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Vaccinations After a Dog or Cat Cancer Diagnosis

If your Tripawd dog or cat was diagnosed with osteosarcoma or another cancer, at some point you may be confronted with the vaccination decision:

Is it safe to vaccinate my Tripawd
after a cancer diagnosis?

It’s common for veterinarians to recommend routine vaccinations for dogs and cats with cancer, but over the last few years we’ve learned that vaccinations should not be given to animals with compromised immune systems.

As the Dog Cancer Vet Dr. Dressler stated in his blog post “Vaccination and Dog Cancer,”

For those who want the bottom line now: No vaccinations for dogs with cancer. None. Vaccinations have complex interactions with the immune system and these are not predictable and can be harmful in dogs with cancer.  Use the minimum vaccinations for your pet’s lifestyle, needs, and other health issues. . . But don’t eliminate all vaccinations in healthy pets.”

Some oncologists recommend taking a more conservative approach. According to Lili Duda, VMD, Section Editor of the excellent pet cancer website OncoLink

AS A GENERAL GUIDELINE ONLY, most vaccinations probably provide immunity for much longer than the 1 year currently suggested by vaccine manufacturers, and most adult dogs will have adequate immunity if they have been vaccinated within the past three years. Every dog should be evaluated as an individual based on his risk, potential exposure to disease, and general health.

To help you weigh the pros and cons of the vaccination decision, one of our favorite holistic veterinary practitioners, Gina Snow, has written an informative blog post about how vaccines work, when they should be given and why she feels they should not be given to dogs and cats with cancer.

Why a sick pet should not be vaccinated

So, from the brief information above, you can see that the immune system is very busy if it is reacting to any type of invader or infectious organisms. This could be a vaccine, a bacterial ear infection, a urinary tract infection, autoimmune disease like lupus or an immune disaster such as cancer. If a vaccine is given when the system is already working hard it makes sense that this would be potentially harmful. Best case scenario is that the immune system steps up and deals with both the vaccine and the illness. Worst case is the immune system “breaks” and you either have improper healing of disease or improper immunity with the injected vaccine. Common sense tells us that vaccinating while a pet is already sick is not good or proper medicine. Even the vaccine manufactures tell us this on each and every package insert.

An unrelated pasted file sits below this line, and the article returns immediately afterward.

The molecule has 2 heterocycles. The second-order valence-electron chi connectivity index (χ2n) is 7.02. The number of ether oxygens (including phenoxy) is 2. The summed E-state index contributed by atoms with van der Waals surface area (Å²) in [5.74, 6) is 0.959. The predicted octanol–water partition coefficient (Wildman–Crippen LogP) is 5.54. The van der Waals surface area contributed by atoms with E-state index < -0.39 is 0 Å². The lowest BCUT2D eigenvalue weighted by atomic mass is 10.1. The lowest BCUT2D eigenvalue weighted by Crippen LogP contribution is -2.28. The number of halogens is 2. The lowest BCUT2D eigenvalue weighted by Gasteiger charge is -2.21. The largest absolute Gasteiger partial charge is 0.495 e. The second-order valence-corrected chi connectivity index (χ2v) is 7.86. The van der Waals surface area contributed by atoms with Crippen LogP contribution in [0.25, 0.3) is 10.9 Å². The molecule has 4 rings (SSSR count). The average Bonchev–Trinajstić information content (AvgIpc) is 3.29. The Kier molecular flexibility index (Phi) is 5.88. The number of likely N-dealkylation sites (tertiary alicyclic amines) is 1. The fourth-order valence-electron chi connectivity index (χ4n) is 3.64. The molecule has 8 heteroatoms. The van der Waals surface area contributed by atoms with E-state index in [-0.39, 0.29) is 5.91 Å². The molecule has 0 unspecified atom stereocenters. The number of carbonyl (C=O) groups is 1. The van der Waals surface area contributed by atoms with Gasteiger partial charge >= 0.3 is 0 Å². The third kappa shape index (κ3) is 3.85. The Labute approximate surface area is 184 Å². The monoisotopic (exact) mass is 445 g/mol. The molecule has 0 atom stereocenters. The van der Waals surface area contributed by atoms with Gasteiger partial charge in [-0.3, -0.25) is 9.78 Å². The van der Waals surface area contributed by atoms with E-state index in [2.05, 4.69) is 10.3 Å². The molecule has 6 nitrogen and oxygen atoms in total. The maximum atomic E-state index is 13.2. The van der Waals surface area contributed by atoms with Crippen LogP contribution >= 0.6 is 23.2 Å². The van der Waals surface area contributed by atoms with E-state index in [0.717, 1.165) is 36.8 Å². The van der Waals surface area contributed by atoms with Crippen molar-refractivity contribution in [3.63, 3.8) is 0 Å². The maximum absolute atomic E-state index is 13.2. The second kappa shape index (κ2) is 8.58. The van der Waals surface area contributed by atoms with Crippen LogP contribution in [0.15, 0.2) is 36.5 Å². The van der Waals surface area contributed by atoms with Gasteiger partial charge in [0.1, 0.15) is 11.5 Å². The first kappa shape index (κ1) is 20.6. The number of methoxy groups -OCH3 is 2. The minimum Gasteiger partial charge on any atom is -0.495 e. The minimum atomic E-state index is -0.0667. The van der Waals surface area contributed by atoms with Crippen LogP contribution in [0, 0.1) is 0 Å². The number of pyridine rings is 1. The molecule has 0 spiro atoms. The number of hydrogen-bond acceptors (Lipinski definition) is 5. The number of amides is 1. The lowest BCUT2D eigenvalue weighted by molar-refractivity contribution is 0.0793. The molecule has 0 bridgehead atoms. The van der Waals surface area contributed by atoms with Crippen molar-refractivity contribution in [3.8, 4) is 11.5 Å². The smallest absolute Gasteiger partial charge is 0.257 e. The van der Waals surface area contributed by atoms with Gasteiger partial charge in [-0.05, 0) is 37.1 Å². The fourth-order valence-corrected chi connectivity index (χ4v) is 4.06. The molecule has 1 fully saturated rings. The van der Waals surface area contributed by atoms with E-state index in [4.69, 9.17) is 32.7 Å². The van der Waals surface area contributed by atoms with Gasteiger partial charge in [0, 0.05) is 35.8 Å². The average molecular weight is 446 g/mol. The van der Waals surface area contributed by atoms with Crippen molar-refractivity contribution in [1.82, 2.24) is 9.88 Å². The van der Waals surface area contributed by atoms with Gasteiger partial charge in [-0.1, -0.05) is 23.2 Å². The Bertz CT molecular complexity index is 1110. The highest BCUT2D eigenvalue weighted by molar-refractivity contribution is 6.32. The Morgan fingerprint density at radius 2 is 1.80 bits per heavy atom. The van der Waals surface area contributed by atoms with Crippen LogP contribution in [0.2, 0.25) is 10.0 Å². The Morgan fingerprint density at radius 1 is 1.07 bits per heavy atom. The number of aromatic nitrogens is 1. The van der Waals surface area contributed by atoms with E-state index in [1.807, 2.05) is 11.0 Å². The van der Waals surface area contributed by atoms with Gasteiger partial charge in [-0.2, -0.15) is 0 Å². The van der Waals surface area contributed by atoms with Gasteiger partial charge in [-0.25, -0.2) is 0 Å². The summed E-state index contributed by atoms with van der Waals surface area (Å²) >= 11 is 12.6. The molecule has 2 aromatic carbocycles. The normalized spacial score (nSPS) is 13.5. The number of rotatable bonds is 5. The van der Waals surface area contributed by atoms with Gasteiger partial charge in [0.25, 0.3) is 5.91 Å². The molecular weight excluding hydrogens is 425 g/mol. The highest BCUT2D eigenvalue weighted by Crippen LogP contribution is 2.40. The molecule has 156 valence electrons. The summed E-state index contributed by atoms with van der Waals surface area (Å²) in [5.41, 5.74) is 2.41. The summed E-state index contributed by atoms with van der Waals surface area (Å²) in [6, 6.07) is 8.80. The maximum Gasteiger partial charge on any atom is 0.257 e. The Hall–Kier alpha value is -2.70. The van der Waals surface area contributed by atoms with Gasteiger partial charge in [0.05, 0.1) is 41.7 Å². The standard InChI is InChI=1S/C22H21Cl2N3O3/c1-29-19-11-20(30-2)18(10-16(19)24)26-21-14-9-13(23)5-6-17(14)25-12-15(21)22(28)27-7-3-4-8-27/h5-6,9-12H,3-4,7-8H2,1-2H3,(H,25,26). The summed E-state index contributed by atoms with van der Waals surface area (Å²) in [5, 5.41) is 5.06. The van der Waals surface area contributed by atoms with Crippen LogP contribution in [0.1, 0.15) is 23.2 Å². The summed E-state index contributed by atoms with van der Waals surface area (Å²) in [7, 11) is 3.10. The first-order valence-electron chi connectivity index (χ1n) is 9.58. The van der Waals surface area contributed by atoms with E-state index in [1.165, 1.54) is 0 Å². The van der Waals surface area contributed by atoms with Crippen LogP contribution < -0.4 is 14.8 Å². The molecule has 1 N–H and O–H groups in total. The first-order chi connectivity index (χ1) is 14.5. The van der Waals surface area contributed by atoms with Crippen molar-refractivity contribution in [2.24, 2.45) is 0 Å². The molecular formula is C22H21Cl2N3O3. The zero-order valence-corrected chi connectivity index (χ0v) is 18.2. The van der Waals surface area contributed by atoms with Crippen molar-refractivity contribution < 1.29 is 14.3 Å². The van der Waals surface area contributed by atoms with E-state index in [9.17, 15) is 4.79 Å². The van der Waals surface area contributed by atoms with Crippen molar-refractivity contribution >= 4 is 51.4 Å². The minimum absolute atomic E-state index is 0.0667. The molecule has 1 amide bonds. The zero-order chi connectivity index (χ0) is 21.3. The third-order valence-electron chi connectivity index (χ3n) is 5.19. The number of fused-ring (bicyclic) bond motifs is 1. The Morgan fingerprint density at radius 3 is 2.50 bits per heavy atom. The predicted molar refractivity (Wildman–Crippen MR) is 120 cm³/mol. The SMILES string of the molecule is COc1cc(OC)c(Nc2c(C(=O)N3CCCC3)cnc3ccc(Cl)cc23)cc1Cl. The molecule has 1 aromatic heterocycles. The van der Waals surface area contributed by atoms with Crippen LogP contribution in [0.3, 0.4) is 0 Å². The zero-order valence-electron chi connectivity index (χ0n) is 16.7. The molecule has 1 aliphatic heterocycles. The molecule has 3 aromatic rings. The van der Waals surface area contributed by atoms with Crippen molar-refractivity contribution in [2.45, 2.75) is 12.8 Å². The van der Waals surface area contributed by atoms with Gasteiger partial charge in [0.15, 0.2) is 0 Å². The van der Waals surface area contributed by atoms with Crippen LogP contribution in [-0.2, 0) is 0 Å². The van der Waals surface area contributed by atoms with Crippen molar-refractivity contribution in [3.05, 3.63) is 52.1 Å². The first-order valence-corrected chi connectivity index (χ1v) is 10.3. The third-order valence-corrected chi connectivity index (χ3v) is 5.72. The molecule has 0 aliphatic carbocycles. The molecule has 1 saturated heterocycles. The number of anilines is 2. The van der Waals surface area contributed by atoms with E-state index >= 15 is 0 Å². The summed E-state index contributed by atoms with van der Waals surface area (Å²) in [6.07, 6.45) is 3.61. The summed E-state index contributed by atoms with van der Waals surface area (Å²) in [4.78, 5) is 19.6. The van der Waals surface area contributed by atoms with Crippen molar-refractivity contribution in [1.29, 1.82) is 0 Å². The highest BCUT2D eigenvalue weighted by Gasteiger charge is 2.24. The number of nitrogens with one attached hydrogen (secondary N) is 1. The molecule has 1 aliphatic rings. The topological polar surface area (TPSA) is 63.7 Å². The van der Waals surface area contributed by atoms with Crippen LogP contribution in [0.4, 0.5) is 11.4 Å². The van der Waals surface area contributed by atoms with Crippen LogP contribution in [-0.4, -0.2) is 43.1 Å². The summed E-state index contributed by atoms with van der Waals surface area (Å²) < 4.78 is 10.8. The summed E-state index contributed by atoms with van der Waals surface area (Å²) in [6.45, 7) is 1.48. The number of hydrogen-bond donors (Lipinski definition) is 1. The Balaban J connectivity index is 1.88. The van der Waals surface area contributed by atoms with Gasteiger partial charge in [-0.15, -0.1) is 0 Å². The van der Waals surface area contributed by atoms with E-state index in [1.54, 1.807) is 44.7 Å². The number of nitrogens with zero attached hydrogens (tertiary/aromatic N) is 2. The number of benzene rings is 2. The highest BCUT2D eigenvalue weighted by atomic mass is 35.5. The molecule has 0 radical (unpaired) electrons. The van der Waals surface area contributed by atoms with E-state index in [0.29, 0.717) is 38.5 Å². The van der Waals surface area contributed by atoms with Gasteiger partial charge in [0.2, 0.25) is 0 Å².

Read more in Gina’s blog, “Vaccines; How they work and when they should not be given.”

As with most decisions you’ll make on the cancer journey, you need to weigh the pros and cons for every choice you are given. One way you can feel more confident doing so is by learning how to become a better advocate for your dog or cat. A great place to discuss your health dilemmas is with your veterinarian and in the Tripawds Discussion Forums. See you there!

Recommended Reading

Rabies Vaccination Waiver for Cancer Dogs
Boost your dog’s immune system with K9 Immunity
Life Gold Pet Cancer Support Supplement Boosts Immune Systems
Health Concerns Power Mushrooms Testimonials

The Nature of Animal Healing : The Definitive Holistic Medicine Guide to Caring for Your Dog and Cat

4 thoughts on “Vaccinations After a Dog or Cat Cancer Diagnosis”

  1. Great blog post. I know this is a major discussion. Glad Sassy’s vet & Oncologists said no to vacinations. We never got to discuss the rabies as Sassy’s wasn’t due until December and she crossed the Bridge in August.

  2. Shelby’s vets also didn’t fight us when it came time for vaccinations and all the paperwork we received initially from the oncologist said NO to vaccinations. Shelby is due for all right now but has been granted an exemption for the near future. We are very lucky that this was an easy conversation to have but I would have fought for no shots if I had to!

  3. My Lexi is just shy of 6 yrs remission from multi centric lymphoma and never had vacinnes again after chemo. We travel a lot so our vet has given paperwork to support the reasons why she doesn’t get them and no one has ever questioned it. We also run a training and boarding facility and just make sure all the incoming dogs are fully vaccinated so she can be around them.


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